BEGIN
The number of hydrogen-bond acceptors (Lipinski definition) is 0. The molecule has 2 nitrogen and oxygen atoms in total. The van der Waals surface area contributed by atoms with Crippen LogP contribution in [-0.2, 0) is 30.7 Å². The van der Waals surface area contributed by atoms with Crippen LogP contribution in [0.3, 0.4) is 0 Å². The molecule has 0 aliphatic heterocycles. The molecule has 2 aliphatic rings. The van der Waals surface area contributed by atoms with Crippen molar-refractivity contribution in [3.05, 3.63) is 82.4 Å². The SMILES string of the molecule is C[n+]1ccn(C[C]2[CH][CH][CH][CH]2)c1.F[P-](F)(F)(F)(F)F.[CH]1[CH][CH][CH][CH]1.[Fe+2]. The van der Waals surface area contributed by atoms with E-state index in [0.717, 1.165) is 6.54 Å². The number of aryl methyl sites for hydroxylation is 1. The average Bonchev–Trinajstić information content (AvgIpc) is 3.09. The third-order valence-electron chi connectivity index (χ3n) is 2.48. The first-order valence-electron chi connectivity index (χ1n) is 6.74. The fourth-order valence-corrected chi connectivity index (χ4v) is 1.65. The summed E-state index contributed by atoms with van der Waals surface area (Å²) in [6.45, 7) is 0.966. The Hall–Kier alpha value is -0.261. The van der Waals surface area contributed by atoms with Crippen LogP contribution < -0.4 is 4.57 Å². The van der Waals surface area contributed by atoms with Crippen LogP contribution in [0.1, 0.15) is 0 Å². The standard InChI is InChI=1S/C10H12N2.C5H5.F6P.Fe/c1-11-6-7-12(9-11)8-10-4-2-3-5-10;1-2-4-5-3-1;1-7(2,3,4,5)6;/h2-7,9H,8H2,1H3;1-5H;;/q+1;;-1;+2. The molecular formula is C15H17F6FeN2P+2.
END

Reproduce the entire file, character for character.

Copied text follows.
The number of hydrogen-bond acceptors (Lipinski definition) is 0. The molecule has 2 nitrogen and oxygen atoms in total. The van der Waals surface area contributed by atoms with Crippen LogP contribution in [-0.2, 0) is 30.7 Å². The van der Waals surface area contributed by atoms with Crippen LogP contribution in [0.3, 0.4) is 0 Å². The molecule has 0 aliphatic heterocycles. The molecule has 2 aliphatic rings. The van der Waals surface area contributed by atoms with Crippen molar-refractivity contribution in [3.05, 3.63) is 82.4 Å². The SMILES string of the molecule is C[n+]1ccn(C[C]2[CH][CH][CH][CH]2)c1.F[P-](F)(F)(F)(F)F.[CH]1[CH][CH][CH][CH]1.[Fe+2]. The van der Waals surface area contributed by atoms with E-state index in [0.717, 1.165) is 6.54 Å². The number of aryl methyl sites for hydroxylation is 1. The average Bonchev–Trinajstić information content (AvgIpc) is 3.09. The third-order valence-electron chi connectivity index (χ3n) is 2.48. The first-order valence-electron chi connectivity index (χ1n) is 6.74. The fourth-order valence-corrected chi connectivity index (χ4v) is 1.65. The summed E-state index contributed by atoms with van der Waals surface area (Å²) in [6.45, 7) is 0.966. The Hall–Kier alpha value is -0.261. The van der Waals surface area contributed by atoms with Crippen LogP contribution < -0.4 is 4.57 Å². The van der Waals surface area contributed by atoms with Crippen LogP contribution in [0.1, 0.15) is 0 Å². The standard InChI is InChI=1S/C10H12N2.C5H5.F6P.Fe/c1-11-6-7-12(9-11)8-10-4-2-3-5-10;1-2-4-5-3-1;1-7(2,3,4,5)6;/h2-7,9H,8H2,1H3;1-5H;;/q+1;;-1;+2. The molecular formula is C15H17F6FeN2P+2.